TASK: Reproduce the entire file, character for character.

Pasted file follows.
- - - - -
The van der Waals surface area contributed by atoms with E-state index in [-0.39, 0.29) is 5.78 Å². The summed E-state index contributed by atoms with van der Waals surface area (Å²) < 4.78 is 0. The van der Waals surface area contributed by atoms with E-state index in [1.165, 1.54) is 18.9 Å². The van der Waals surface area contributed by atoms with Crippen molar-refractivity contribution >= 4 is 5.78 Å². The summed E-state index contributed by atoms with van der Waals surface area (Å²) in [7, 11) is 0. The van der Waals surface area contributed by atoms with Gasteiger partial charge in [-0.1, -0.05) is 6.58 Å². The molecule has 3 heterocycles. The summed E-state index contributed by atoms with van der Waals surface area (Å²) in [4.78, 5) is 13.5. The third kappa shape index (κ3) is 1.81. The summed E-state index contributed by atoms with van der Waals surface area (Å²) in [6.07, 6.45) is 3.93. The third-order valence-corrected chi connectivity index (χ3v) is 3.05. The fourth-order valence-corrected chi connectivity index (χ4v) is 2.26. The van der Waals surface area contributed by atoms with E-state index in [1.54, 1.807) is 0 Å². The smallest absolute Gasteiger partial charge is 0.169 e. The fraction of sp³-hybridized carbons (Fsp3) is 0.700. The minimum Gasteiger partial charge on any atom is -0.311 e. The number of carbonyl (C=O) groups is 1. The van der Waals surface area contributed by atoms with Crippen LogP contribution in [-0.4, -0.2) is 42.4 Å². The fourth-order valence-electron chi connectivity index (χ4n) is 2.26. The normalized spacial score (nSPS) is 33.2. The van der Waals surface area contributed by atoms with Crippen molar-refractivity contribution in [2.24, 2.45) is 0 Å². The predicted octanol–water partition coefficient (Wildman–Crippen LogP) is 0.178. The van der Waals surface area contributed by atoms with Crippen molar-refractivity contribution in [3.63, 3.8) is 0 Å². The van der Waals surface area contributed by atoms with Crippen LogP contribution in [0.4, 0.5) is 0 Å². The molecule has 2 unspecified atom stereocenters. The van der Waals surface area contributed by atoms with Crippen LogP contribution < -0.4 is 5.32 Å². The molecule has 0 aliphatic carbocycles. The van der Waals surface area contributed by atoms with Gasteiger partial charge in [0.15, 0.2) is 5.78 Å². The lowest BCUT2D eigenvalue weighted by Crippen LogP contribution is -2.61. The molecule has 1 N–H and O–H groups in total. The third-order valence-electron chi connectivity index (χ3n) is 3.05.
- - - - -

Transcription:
The van der Waals surface area contributed by atoms with E-state index in [-0.39, 0.29) is 5.78 Å². The summed E-state index contributed by atoms with van der Waals surface area (Å²) < 4.78 is 0. The van der Waals surface area contributed by atoms with E-state index in [1.165, 1.54) is 18.9 Å². The van der Waals surface area contributed by atoms with Crippen molar-refractivity contribution >= 4 is 5.78 Å². The summed E-state index contributed by atoms with van der Waals surface area (Å²) in [7, 11) is 0. The van der Waals surface area contributed by atoms with Gasteiger partial charge in [-0.1, -0.05) is 6.58 Å². The molecule has 3 heterocycles. The summed E-state index contributed by atoms with van der Waals surface area (Å²) in [4.78, 5) is 13.5. The third kappa shape index (κ3) is 1.81. The summed E-state index contributed by atoms with van der Waals surface area (Å²) in [6.07, 6.45) is 3.93. The third-order valence-corrected chi connectivity index (χ3v) is 3.05. The fourth-order valence-corrected chi connectivity index (χ4v) is 2.26. The van der Waals surface area contributed by atoms with E-state index in [1.54, 1.807) is 0 Å². The smallest absolute Gasteiger partial charge is 0.169 e. The fraction of sp³-hybridized carbons (Fsp3) is 0.700. The minimum Gasteiger partial charge on any atom is -0.311 e. The number of carbonyl (C=O) groups is 1. The van der Waals surface area contributed by atoms with Crippen LogP contribution in [-0.4, -0.2) is 42.4 Å². The fourth-order valence-electron chi connectivity index (χ4n) is 2.26. The normalized spacial score (nSPS) is 33.2. The van der Waals surface area contributed by atoms with Crippen molar-refractivity contribution in [2.24, 2.45) is 0 Å². The predicted octanol–water partition coefficient (Wildman–Crippen LogP) is 0.178. The van der Waals surface area contributed by atoms with Crippen molar-refractivity contribution in [3.63, 3.8) is 0 Å². The van der Waals surface area contributed by atoms with Crippen LogP contribution in [0.4, 0.5) is 0 Å². The molecule has 2 unspecified atom stereocenters. The van der Waals surface area contributed by atoms with Crippen LogP contribution < -0.4 is 5.32 Å². The molecule has 0 aliphatic carbocycles. The van der Waals surface area contributed by atoms with Gasteiger partial charge in [0.15, 0.2) is 5.78 Å². The lowest BCUT2D eigenvalue weighted by Crippen LogP contribution is -2.61. The molecule has 1 N–H and O–H groups in total. The third-order valence-electron chi connectivity index (χ3n) is 3.05.